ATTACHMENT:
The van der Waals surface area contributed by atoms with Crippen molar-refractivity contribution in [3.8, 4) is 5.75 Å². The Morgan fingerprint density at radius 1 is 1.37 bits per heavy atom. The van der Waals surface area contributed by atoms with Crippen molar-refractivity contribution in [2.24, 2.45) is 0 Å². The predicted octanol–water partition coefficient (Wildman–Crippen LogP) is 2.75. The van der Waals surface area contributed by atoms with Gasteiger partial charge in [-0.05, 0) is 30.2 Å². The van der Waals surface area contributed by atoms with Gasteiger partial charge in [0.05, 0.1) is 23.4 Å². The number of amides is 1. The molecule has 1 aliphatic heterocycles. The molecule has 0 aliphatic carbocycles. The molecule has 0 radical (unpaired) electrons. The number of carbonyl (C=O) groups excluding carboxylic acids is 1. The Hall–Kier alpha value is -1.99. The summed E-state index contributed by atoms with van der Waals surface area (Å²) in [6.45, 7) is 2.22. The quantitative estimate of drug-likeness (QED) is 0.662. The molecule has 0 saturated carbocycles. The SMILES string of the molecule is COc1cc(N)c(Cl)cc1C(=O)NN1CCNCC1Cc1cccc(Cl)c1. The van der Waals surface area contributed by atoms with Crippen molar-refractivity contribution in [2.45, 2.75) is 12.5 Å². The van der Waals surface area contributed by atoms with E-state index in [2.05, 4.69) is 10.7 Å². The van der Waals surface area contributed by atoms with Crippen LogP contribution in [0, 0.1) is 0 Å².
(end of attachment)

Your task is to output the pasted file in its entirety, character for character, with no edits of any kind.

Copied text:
The van der Waals surface area contributed by atoms with Crippen molar-refractivity contribution in [3.8, 4) is 5.75 Å². The Morgan fingerprint density at radius 1 is 1.37 bits per heavy atom. The van der Waals surface area contributed by atoms with Crippen molar-refractivity contribution in [2.24, 2.45) is 0 Å². The predicted octanol–water partition coefficient (Wildman–Crippen LogP) is 2.75. The van der Waals surface area contributed by atoms with Gasteiger partial charge in [-0.05, 0) is 30.2 Å². The van der Waals surface area contributed by atoms with Gasteiger partial charge in [0.05, 0.1) is 23.4 Å². The number of amides is 1. The molecule has 1 aliphatic heterocycles. The molecule has 0 aliphatic carbocycles. The molecule has 0 radical (unpaired) electrons. The number of carbonyl (C=O) groups excluding carboxylic acids is 1. The Hall–Kier alpha value is -1.99. The summed E-state index contributed by atoms with van der Waals surface area (Å²) in [6.45, 7) is 2.22. The quantitative estimate of drug-likeness (QED) is 0.662. The molecule has 0 saturated carbocycles. The SMILES string of the molecule is COc1cc(N)c(Cl)cc1C(=O)NN1CCNCC1Cc1cccc(Cl)c1. The van der Waals surface area contributed by atoms with Crippen molar-refractivity contribution in [2.45, 2.75) is 12.5 Å². The van der Waals surface area contributed by atoms with E-state index in [2.05, 4.69) is 10.7 Å². The van der Waals surface area contributed by atoms with Crippen LogP contribution in [0, 0.1) is 0 Å².